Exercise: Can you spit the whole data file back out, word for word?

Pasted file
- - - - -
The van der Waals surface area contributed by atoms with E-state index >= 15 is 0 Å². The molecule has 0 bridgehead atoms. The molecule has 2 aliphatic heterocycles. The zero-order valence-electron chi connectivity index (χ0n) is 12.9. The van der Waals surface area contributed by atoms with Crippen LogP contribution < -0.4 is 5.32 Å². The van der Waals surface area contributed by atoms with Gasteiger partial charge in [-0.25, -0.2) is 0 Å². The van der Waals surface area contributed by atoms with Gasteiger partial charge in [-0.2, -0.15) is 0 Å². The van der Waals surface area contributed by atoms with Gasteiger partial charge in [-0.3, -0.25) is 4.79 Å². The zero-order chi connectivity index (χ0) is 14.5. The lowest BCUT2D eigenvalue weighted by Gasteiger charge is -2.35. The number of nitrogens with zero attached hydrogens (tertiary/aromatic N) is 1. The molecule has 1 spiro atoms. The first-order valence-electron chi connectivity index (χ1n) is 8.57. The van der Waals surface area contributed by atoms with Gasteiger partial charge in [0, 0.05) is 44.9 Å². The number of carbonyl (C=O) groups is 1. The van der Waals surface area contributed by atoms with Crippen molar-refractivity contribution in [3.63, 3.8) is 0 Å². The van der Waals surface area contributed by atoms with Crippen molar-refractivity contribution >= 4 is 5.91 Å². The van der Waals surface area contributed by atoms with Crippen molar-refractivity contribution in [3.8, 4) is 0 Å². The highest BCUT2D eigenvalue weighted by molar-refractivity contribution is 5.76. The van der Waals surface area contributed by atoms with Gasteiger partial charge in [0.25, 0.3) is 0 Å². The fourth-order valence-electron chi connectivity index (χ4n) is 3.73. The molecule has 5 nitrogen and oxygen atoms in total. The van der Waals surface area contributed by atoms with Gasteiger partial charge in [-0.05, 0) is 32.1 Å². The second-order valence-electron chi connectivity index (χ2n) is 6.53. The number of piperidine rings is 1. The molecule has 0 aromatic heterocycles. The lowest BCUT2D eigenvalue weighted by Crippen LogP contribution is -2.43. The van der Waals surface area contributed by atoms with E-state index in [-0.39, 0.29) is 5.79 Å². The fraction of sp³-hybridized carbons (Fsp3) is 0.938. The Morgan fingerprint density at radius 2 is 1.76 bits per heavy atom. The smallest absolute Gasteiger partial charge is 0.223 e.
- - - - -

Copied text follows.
The van der Waals surface area contributed by atoms with E-state index >= 15 is 0 Å². The molecule has 0 bridgehead atoms. The molecule has 2 aliphatic heterocycles. The zero-order valence-electron chi connectivity index (χ0n) is 12.9. The van der Waals surface area contributed by atoms with Crippen LogP contribution < -0.4 is 5.32 Å². The van der Waals surface area contributed by atoms with Gasteiger partial charge in [-0.25, -0.2) is 0 Å². The van der Waals surface area contributed by atoms with Gasteiger partial charge in [-0.2, -0.15) is 0 Å². The van der Waals surface area contributed by atoms with Gasteiger partial charge in [-0.3, -0.25) is 4.79 Å². The zero-order chi connectivity index (χ0) is 14.5. The lowest BCUT2D eigenvalue weighted by Gasteiger charge is -2.35. The number of nitrogens with zero attached hydrogens (tertiary/aromatic N) is 1. The molecule has 1 spiro atoms. The first-order valence-electron chi connectivity index (χ1n) is 8.57. The van der Waals surface area contributed by atoms with Gasteiger partial charge in [0, 0.05) is 44.9 Å². The number of carbonyl (C=O) groups is 1. The van der Waals surface area contributed by atoms with Crippen molar-refractivity contribution in [3.63, 3.8) is 0 Å². The van der Waals surface area contributed by atoms with Crippen molar-refractivity contribution >= 4 is 5.91 Å². The van der Waals surface area contributed by atoms with Crippen molar-refractivity contribution in [3.8, 4) is 0 Å². The highest BCUT2D eigenvalue weighted by molar-refractivity contribution is 5.76. The van der Waals surface area contributed by atoms with Gasteiger partial charge in [0.25, 0.3) is 0 Å². The fourth-order valence-electron chi connectivity index (χ4n) is 3.73. The molecule has 5 nitrogen and oxygen atoms in total. The van der Waals surface area contributed by atoms with Gasteiger partial charge in [-0.05, 0) is 32.1 Å². The second-order valence-electron chi connectivity index (χ2n) is 6.53. The number of piperidine rings is 1. The molecule has 0 aromatic heterocycles. The lowest BCUT2D eigenvalue weighted by Crippen LogP contribution is -2.43. The van der Waals surface area contributed by atoms with E-state index in [-0.39, 0.29) is 5.79 Å². The fraction of sp³-hybridized carbons (Fsp3) is 0.938. The Morgan fingerprint density at radius 2 is 1.76 bits per heavy atom. The smallest absolute Gasteiger partial charge is 0.223 e.